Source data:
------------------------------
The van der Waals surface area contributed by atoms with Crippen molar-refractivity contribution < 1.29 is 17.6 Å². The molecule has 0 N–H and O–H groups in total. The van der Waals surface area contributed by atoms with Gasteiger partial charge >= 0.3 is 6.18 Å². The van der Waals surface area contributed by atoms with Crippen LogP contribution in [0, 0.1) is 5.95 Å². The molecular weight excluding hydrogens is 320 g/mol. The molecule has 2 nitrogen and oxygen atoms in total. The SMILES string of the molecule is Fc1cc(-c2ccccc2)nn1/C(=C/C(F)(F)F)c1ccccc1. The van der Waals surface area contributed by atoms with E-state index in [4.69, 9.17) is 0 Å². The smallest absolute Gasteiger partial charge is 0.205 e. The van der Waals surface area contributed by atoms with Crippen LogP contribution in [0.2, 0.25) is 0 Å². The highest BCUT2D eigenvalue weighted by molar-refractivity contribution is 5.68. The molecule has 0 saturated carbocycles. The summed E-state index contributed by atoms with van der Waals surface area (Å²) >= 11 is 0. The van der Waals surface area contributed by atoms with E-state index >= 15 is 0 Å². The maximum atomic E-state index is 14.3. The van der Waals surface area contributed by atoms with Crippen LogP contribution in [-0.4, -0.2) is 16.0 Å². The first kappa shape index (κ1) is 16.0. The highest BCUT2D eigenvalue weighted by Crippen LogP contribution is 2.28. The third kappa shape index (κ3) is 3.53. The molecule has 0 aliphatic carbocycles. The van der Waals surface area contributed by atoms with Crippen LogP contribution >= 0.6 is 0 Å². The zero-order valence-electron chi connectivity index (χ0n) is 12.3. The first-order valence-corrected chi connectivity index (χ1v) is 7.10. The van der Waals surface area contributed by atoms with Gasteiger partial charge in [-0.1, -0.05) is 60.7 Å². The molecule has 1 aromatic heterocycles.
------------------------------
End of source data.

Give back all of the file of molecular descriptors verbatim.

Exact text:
The van der Waals surface area contributed by atoms with Crippen molar-refractivity contribution < 1.29 is 17.6 Å². The molecule has 0 N–H and O–H groups in total. The van der Waals surface area contributed by atoms with Gasteiger partial charge >= 0.3 is 6.18 Å². The van der Waals surface area contributed by atoms with Crippen LogP contribution in [0, 0.1) is 5.95 Å². The molecular weight excluding hydrogens is 320 g/mol. The molecule has 2 nitrogen and oxygen atoms in total. The SMILES string of the molecule is Fc1cc(-c2ccccc2)nn1/C(=C/C(F)(F)F)c1ccccc1. The van der Waals surface area contributed by atoms with E-state index in [4.69, 9.17) is 0 Å². The smallest absolute Gasteiger partial charge is 0.205 e. The van der Waals surface area contributed by atoms with Crippen LogP contribution in [0.2, 0.25) is 0 Å². The highest BCUT2D eigenvalue weighted by molar-refractivity contribution is 5.68. The molecule has 0 saturated carbocycles. The summed E-state index contributed by atoms with van der Waals surface area (Å²) >= 11 is 0. The van der Waals surface area contributed by atoms with E-state index >= 15 is 0 Å². The maximum atomic E-state index is 14.3. The van der Waals surface area contributed by atoms with Crippen LogP contribution in [-0.4, -0.2) is 16.0 Å². The first kappa shape index (κ1) is 16.0. The highest BCUT2D eigenvalue weighted by Crippen LogP contribution is 2.28. The third kappa shape index (κ3) is 3.53. The molecule has 0 aliphatic carbocycles. The van der Waals surface area contributed by atoms with Crippen LogP contribution >= 0.6 is 0 Å². The zero-order valence-electron chi connectivity index (χ0n) is 12.3. The first-order valence-corrected chi connectivity index (χ1v) is 7.10. The van der Waals surface area contributed by atoms with Gasteiger partial charge in [-0.1, -0.05) is 60.7 Å². The molecule has 1 aromatic heterocycles.